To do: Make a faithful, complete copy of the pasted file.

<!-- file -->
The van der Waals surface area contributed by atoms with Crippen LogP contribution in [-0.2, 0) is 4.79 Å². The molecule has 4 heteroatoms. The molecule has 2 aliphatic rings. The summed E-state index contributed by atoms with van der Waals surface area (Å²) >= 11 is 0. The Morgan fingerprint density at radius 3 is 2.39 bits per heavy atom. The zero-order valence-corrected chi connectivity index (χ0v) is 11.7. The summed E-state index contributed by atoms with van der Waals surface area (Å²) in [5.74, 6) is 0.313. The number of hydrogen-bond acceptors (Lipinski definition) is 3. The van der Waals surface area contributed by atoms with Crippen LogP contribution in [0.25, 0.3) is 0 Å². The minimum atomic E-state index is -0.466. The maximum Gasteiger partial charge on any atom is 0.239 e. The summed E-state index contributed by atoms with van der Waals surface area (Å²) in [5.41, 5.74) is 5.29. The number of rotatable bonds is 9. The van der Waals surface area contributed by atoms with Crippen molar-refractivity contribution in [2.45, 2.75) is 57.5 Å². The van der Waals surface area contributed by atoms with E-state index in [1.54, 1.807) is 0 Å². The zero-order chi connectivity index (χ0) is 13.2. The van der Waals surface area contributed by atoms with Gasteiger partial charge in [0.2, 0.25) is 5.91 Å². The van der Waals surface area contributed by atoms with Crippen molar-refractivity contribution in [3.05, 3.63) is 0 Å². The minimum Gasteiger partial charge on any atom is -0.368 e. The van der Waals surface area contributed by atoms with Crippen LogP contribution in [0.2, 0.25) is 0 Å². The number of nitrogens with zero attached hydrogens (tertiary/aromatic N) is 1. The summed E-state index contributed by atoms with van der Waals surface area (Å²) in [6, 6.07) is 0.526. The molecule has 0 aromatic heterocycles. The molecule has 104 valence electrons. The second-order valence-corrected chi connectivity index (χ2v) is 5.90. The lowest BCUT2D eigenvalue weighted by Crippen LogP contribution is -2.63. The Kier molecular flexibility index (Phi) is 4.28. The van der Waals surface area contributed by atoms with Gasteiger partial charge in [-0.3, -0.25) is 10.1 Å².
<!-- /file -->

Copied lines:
The van der Waals surface area contributed by atoms with Crippen LogP contribution in [-0.2, 0) is 4.79 Å². The molecule has 4 heteroatoms. The molecule has 2 aliphatic rings. The summed E-state index contributed by atoms with van der Waals surface area (Å²) >= 11 is 0. The Morgan fingerprint density at radius 3 is 2.39 bits per heavy atom. The zero-order valence-corrected chi connectivity index (χ0v) is 11.7. The summed E-state index contributed by atoms with van der Waals surface area (Å²) in [5.74, 6) is 0.313. The number of hydrogen-bond acceptors (Lipinski definition) is 3. The van der Waals surface area contributed by atoms with Crippen LogP contribution in [0.25, 0.3) is 0 Å². The minimum atomic E-state index is -0.466. The maximum Gasteiger partial charge on any atom is 0.239 e. The summed E-state index contributed by atoms with van der Waals surface area (Å²) in [5.41, 5.74) is 5.29. The number of rotatable bonds is 9. The van der Waals surface area contributed by atoms with Crippen molar-refractivity contribution in [2.45, 2.75) is 57.5 Å². The van der Waals surface area contributed by atoms with E-state index in [1.54, 1.807) is 0 Å². The zero-order chi connectivity index (χ0) is 13.2. The van der Waals surface area contributed by atoms with Gasteiger partial charge in [0.2, 0.25) is 5.91 Å². The van der Waals surface area contributed by atoms with Crippen molar-refractivity contribution in [3.05, 3.63) is 0 Å². The minimum Gasteiger partial charge on any atom is -0.368 e. The van der Waals surface area contributed by atoms with Crippen LogP contribution in [0.2, 0.25) is 0 Å². The number of nitrogens with zero attached hydrogens (tertiary/aromatic N) is 1. The summed E-state index contributed by atoms with van der Waals surface area (Å²) in [6, 6.07) is 0.526. The molecule has 0 aromatic heterocycles. The molecule has 104 valence electrons. The second-order valence-corrected chi connectivity index (χ2v) is 5.90. The lowest BCUT2D eigenvalue weighted by Crippen LogP contribution is -2.63. The Kier molecular flexibility index (Phi) is 4.28. The van der Waals surface area contributed by atoms with Gasteiger partial charge in [-0.3, -0.25) is 10.1 Å².